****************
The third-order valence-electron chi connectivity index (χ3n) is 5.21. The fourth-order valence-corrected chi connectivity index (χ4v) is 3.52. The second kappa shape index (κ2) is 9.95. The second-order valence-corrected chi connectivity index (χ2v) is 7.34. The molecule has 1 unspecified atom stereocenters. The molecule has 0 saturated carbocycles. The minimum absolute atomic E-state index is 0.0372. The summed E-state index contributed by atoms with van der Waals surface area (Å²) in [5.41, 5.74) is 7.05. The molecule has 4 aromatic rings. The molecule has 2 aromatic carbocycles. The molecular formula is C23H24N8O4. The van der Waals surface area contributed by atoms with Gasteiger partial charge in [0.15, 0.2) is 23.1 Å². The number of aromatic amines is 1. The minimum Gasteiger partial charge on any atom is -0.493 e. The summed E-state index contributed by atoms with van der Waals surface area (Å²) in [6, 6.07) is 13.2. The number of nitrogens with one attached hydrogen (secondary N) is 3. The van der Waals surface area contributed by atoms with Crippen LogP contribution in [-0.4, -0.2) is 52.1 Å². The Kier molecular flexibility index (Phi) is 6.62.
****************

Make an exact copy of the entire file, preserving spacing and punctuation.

The third-order valence-electron chi connectivity index (χ3n) is 5.21. The fourth-order valence-corrected chi connectivity index (χ4v) is 3.52. The second kappa shape index (κ2) is 9.95. The second-order valence-corrected chi connectivity index (χ2v) is 7.34. The molecule has 1 unspecified atom stereocenters. The molecule has 0 saturated carbocycles. The minimum absolute atomic E-state index is 0.0372. The summed E-state index contributed by atoms with van der Waals surface area (Å²) in [5.41, 5.74) is 7.05. The molecule has 4 aromatic rings. The molecule has 2 aromatic carbocycles. The molecular formula is C23H24N8O4. The van der Waals surface area contributed by atoms with Gasteiger partial charge in [0.15, 0.2) is 23.1 Å². The number of aromatic amines is 1. The minimum Gasteiger partial charge on any atom is -0.493 e. The summed E-state index contributed by atoms with van der Waals surface area (Å²) in [6, 6.07) is 13.2. The number of nitrogens with one attached hydrogen (secondary N) is 3. The van der Waals surface area contributed by atoms with Crippen LogP contribution in [-0.4, -0.2) is 52.1 Å². The Kier molecular flexibility index (Phi) is 6.62.